Dance is central to rave culture. It is what connects the movement with the African rhythms so central to Voodoo, Santer├Ča and American jazz. In colloquial expression, it is `hot' rather than `cool'. As a culture, a key moment for rave occurred when it interconnected with `New Age travellers' and their festivals and thereby reaffirmed a countercultural root that leads from the 60s. Through its literature, its therapeutic massage techniques, workshops and lectures, rave culture is not just a dance phenomenon but a wider spiritual movement which Matthew Fox recognises as a new form of prayer. In Britain, it is not uncommon for members of one or more of the various druidic orders to appear during a rave and perform a short ritual before the resumption of the dance music. With its affirmation of nature and the ethos of cooperation, its predilection for the countryside, and its emphasis on the experiential, rave religiosity belongs to the same relatively amorphous but expanding spiritual network that includes the New Age and contemporary pagan movements - both themselves descendants of San Francisco's Haight-Ashbury hippy culture. In the rave itself, the disc jockey serves as the `techno shaman' who blends the music together and chooses when to change the mood of the dance floor. Alcohol is not the fashion in the contemporary rave. Ecstasy and marijuana or hashish are in general the drugs of choice, but the key direction of energy is the dancing until dawn when the rave culminates with a greeting of the rising sun. Its ritual and grounding in nature have been formatted in such a way that British `youth/rave culture' constitutes in itself a new religious movement which can be recognised as powerful through the many UK laws that have been passed against it.

It is therefore a short line of connection between rave culture and the emphasis within `youth culture' for the erotic-spiritual path that has been spearheaded by Body Electric, Joseph Kramer and his EroSpirit Research Institute, and Rajneesh and his Osho Foundation. In the words of Ryam Nearing, author of Loving More (apud Gyan Nisarg, 1997:47), "Our goal is new kinds of relationships based on unconditional love, continuing spiritual growth, respect for our diversity, equality among partners, telling the truth about our deepest desires, and accepting personal responsibilty ... together we explore the total transformation of love, sex, and the family." In `youth culture', sacred sexuality is moving from the confines of traditional monogamy into the innovations of spiritual polyfidelity. In Britain, the organisations which promote sexual sacrality include The Art of Being (UK) in Kent, and the London-based associations of The Ecstatic Being, the Osho Multiversity London, and New Paradigm Productions Ltd. (representing the Human Awareness Institute of San Francisco.) The emerging trend within `youth culture' is toward what is termed `responsible non-monogamy'. Sexual spirituality is considered to promote "a sense of love, security and personal empowerment" (Nisarg, 1997:51).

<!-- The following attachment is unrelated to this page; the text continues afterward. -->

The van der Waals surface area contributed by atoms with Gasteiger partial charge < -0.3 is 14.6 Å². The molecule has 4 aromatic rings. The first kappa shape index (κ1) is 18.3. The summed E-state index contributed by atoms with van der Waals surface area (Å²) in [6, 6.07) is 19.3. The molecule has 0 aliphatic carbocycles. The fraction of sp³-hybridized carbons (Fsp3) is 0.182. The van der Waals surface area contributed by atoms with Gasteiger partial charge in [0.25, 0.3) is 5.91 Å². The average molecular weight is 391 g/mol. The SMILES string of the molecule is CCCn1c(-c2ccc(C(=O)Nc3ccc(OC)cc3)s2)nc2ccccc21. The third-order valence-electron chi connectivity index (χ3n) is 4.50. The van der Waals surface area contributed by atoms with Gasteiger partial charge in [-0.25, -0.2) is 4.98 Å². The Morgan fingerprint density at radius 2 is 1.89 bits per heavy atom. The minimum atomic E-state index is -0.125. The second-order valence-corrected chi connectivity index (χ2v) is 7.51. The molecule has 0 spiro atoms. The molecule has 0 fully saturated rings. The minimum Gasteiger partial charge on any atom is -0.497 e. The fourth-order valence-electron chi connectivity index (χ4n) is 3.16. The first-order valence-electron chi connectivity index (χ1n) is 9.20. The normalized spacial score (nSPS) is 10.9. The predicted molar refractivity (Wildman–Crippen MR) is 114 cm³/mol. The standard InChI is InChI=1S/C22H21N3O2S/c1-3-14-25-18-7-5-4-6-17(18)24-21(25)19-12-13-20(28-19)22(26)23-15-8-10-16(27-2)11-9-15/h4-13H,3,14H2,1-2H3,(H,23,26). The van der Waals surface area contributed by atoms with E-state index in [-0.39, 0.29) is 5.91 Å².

The cult of youth has come to be elevated in mainstream focus in a virtually unprecedented manner. A young sound now dominates the music industry. But the so-called `generation gap' has encouraged youth toward an autonomy to `do its own thing'. Youthful arrogance, finding its chief support through the financial clout of the music industry, expresses a collective wish to topple all tabus. But whether a positive or negative influence, `youth culture' both musically and semi-politically is so far proving to have a staying-power which has surpassed expectations. Along with the 1960s counterculture, the influences of Elvis Presley, the Beattles and the anti-war protests concerning Vietnam are considered direct influences on what the young perceive as today's situation of relative `peace'. The `follow the money' sort of proof, which protects `youth culture's' appropriation of the music industry, reappears in the cinema. The film industry appears to aim its car-chase crash and pin-ball machine vacuous sequences of bang-bang, pop-pop, top box office cheap thrill toward adolescent consumption. Despite its anti-capitalistic sentiment, it is this proof in numbers which supports contemporary `youth culture' as a viable market.

The raving with music into the night appears to be commensurate with youthful energy. This abundance leads to a joyful excess of jumping, swaying bodies in which mental faculties fade into the insistent beat of ceaseless rhythms. In the intoxicating result, feelings of time and gravity seem to fall away before the augmenting power of pleasure found in the large gathering which is united through sound and movement. The rave is considered an exercise in the experience of nonverbal meaning. As one proponent of `youth culture' put it to me, "The fact that older folk find all this pointless, if not harmful, and make it illegal only further enhances the reveler's knowledge that to grow old is to become dumb and narrow-minded. Therefore, we become determined to rave on with a vengeance."